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Dhaka Tribune

Christopher Tolkien: The champion of his father’s literary legacy

A tribute to Christopher Tolkien

Update : 08 Feb 2020, 04:39 PM

Fans of The Lord of the Rings will probably have heard of the sad passing of Christopher Tolkien, the scholar and champion of his father JRR Tolkien’s literary legacy, who died at the age of 95 on January 16. He was responsible for greatly fleshing out his fathers invented world of Middle-earth, compiling and editing notes left by his father and publishing dozens of posthumous works in his role as the senior Tolkien’s literary executor. 

JRR Tolkien’s genius was to create a hugely extensive lore of Middle-earth, of which the two books published during his lifetime, The Hobbit (1937) and The Lord of the Rings (1949) only skim the surface. He spent decades working on expanding his literary creation; however, as an apparent perfectionist, these works remained unpublished at his death in 1973, aged 81. Thus, it fell to his son, Christopher, to sort and study his father’s extensive but scattered collection of essays, notes, poems and unfinished manuscripts, which reportedly filled over 70 boxes, and ensure that generations of readers to come could be immersed in the world his father invented. 

It would take Christopher, a scholar in his own right — having studied, lectured and been a fellow at Oxford University for over 20 years, before dedicating himself to his father’s literary legacy — four years to compile his father’s notes into what would become The Silmarillion, published in 1977. Mirroring the epics of antiquity, the work provides a history of Middle-earth from its creation to its primary focus on the First Age, when Morgoth reigned supreme, through the Second Age, with the downfall of Númenor, and up to the Third Age, describing the rise of Sauron and the creation of the Rings of Power. 

It would then take a further three years to edit and publish the Unfinished Tales of Númenor and Middle-earth, released in 1980. Whereas Christopher had to make some modifications to the materials published in The Silmarillion to ensure a coherent and consistent narrative, the Unfinished Tales was a riskier endeavor, comprised of mostly fragmented, unfinished narratives. However, its popularity showed that readers couldn’t get enough of Middle-earth, so Christopher embarked on his most ambitious project, going on to edit and publish the mammoth 12 volume, over 5000 pages long series The History of Middle Earth, between 1983 and 1996.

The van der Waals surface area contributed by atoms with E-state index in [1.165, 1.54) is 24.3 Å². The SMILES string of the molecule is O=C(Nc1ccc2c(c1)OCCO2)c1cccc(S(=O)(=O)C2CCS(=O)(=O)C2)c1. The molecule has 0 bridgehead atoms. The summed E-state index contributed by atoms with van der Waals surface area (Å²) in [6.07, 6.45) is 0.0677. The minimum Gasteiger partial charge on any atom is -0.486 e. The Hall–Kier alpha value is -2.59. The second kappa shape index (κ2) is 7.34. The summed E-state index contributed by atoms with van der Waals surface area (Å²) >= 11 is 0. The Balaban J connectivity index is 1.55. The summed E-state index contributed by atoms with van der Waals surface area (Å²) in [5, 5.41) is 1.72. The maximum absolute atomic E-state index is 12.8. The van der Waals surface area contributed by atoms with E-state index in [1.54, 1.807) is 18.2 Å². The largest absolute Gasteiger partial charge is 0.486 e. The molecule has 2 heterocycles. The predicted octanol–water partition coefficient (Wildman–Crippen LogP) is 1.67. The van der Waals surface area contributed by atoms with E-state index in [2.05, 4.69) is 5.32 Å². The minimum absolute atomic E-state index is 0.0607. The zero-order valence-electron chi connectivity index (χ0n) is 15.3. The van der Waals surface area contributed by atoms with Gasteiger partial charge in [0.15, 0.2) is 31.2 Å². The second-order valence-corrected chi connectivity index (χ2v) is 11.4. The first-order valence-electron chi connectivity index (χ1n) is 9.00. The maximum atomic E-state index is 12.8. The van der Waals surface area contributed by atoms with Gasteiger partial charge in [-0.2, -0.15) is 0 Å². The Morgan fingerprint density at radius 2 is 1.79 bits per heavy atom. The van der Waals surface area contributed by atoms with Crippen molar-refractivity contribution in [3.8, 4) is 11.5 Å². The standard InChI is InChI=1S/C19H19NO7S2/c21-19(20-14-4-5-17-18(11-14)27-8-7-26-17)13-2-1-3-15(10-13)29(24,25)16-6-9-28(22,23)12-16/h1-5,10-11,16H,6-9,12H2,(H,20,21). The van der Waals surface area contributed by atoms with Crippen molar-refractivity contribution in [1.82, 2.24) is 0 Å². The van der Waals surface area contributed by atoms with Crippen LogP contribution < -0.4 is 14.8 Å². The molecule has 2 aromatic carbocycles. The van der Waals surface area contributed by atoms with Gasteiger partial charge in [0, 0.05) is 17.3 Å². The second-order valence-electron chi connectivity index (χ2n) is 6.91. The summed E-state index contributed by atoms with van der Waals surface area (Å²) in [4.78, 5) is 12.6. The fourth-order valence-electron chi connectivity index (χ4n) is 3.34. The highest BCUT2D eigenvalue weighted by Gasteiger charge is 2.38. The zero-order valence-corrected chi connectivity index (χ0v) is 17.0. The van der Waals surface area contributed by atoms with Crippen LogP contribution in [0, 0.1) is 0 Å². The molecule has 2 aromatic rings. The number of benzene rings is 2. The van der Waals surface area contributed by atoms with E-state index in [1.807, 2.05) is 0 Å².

You would think that such an all-encompassing volume of works would stem the tide of Middle-earth lore, but J.R.R. Tolkien’s literary creativity knew no bounds. Readers were later gifted with three more stories significantly expanding, in a more novelistic style, stories of the First Age that had first appeared in The Silmarillion, with the publication of The Children of Húrin (2007), The Tale of Beren and Lúthien (2017) and The Fall of Gondolin, published as recently as 2018. 

In addition to his works on Middle-earth, Christopher edited and published a number of his father’s more scholarly works and poems, including a translation of the early medieval epic Beowulf. But it is for the gift of recognizing and sharing — through decades of dedication, hard work and scholarly research — the depth of Middle-earth lore that Christopher will be most fondly remembered. And of course, I would be remiss to not mention that Christopher is credited with drawing the now infamous map of Middle-earth, which first appeared in 1954 in publications of The Lord of the Rings and now adorns desktop wallpapers and phone covers for geeks the world over. 

So, thank you Christopher Tolkien, the first Middle-earth scholar of this world. May you find peace in Valinor. 


The author is a life-long bookworm and Technical Lead, Libraries Unlimited, the British Council.

 

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